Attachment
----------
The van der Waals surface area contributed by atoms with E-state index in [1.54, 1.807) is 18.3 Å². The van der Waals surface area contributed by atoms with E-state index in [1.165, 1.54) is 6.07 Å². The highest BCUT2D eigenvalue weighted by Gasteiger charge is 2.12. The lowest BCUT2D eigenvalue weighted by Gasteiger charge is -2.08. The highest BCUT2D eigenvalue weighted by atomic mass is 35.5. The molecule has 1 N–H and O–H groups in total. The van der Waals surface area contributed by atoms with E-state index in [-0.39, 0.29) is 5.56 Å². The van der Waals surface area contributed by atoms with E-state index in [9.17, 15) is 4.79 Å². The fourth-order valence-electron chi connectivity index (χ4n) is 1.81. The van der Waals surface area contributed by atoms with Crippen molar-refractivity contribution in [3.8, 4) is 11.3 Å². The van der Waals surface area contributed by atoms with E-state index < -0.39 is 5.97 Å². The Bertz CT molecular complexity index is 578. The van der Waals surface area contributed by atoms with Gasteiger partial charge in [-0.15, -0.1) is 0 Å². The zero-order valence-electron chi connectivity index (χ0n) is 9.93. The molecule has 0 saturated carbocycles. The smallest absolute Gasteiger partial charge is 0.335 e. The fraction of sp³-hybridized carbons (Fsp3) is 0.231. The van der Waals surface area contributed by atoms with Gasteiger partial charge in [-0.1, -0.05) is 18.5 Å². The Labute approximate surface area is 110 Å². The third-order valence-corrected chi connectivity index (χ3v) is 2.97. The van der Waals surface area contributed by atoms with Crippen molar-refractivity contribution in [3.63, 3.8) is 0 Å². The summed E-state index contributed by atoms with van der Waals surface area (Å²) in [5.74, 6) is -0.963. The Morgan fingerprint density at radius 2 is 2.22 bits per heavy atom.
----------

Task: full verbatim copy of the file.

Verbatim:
The van der Waals surface area contributed by atoms with E-state index in [1.54, 1.807) is 18.3 Å². The van der Waals surface area contributed by atoms with E-state index in [1.165, 1.54) is 6.07 Å². The highest BCUT2D eigenvalue weighted by Gasteiger charge is 2.12. The lowest BCUT2D eigenvalue weighted by Gasteiger charge is -2.08. The highest BCUT2D eigenvalue weighted by atomic mass is 35.5. The molecule has 1 N–H and O–H groups in total. The van der Waals surface area contributed by atoms with E-state index in [-0.39, 0.29) is 5.56 Å². The van der Waals surface area contributed by atoms with E-state index in [9.17, 15) is 4.79 Å². The fourth-order valence-electron chi connectivity index (χ4n) is 1.81. The van der Waals surface area contributed by atoms with Crippen molar-refractivity contribution in [3.8, 4) is 11.3 Å². The van der Waals surface area contributed by atoms with E-state index < -0.39 is 5.97 Å². The Bertz CT molecular complexity index is 578. The van der Waals surface area contributed by atoms with Gasteiger partial charge in [-0.15, -0.1) is 0 Å². The zero-order valence-electron chi connectivity index (χ0n) is 9.93. The molecule has 0 saturated carbocycles. The smallest absolute Gasteiger partial charge is 0.335 e. The fraction of sp³-hybridized carbons (Fsp3) is 0.231. The van der Waals surface area contributed by atoms with Gasteiger partial charge in [-0.1, -0.05) is 18.5 Å². The Labute approximate surface area is 110 Å². The third-order valence-corrected chi connectivity index (χ3v) is 2.97. The van der Waals surface area contributed by atoms with Crippen molar-refractivity contribution in [3.63, 3.8) is 0 Å². The summed E-state index contributed by atoms with van der Waals surface area (Å²) in [5.74, 6) is -0.963. The Morgan fingerprint density at radius 2 is 2.22 bits per heavy atom.